Game: 49ers at Bears
Play: The Human Joystick playing his own video game once again
What makes this the BTS Play of the Week?
After the past two weeks, believe it or not, week 13’s top movement performance did NOT come at the hands, feet, and kinesthetic sense of Antonio Brown or Julio Jones. Really, it’s true; it didn’t! With AB84 just going about his business executing his normal routine performance (if you go watch at the highlights of him playing the Bengals on Monday night please note my sarcasm with that comment) and Julio getting shut down by the Vikings defense, it was time for someone else to step up.
Beyond Brown’s movement execution, week 13 also saw individuals like Alvin Kamara shine once again as well as Russell Wilson perform his unique magic that it seems as though only he is capable of. When all the smoke cleared on the week’s games though, one play stood out above all others due to its creativity and instinct displayed during the entire movement problem solving activity. Tarik Cohen, aka the Human Joystick, upped the ante on his week 1 top movement performance when he tracked his path backwards way too far for his coaches’ liking and did a dynamic deed that few others in the game would be gutsy enough to execute.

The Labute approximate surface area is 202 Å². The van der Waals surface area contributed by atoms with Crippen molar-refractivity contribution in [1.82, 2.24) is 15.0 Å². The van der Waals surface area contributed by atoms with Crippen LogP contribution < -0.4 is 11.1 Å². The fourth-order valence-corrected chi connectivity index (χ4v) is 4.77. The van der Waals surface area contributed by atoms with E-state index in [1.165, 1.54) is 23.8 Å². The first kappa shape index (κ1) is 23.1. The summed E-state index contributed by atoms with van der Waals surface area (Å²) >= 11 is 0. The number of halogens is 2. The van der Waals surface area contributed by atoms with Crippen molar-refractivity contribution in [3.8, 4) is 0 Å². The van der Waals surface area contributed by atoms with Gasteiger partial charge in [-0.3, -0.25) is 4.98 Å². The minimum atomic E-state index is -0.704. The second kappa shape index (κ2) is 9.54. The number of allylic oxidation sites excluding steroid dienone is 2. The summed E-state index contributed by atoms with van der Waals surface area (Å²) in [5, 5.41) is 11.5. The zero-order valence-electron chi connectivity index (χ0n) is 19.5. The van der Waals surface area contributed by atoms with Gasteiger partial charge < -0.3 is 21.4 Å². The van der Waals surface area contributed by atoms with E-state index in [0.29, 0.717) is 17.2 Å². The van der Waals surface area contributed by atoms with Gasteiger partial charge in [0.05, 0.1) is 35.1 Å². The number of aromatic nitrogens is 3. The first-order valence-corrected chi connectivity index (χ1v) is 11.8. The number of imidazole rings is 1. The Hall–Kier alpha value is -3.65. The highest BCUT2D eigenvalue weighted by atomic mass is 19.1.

What happened movement-wise on the play?
In Cohen’s week 1 performance, I took the time to give many who are unfamiliar with the Bears rookie a synopsis of the special sauce that the small school superstar had to offer to the movement problems present on an NFL football field. Honestly, besides Cohen’s standout performance versus the defending NFC Champion Atlanta Falcons in week 1, as well as a more than respectable outing a few weeks later against the Steelers, Cohen has struggled pretty mightily running the football when lined up as a RB in a really inconsistent Bears offense. When they have found some other ways to get the ball in his hands and let him hit a few buttons on his agility controller in space, he’s had some success and has shown that he can flash unique skill-set. That manufacturing is exactly what we see on display here today.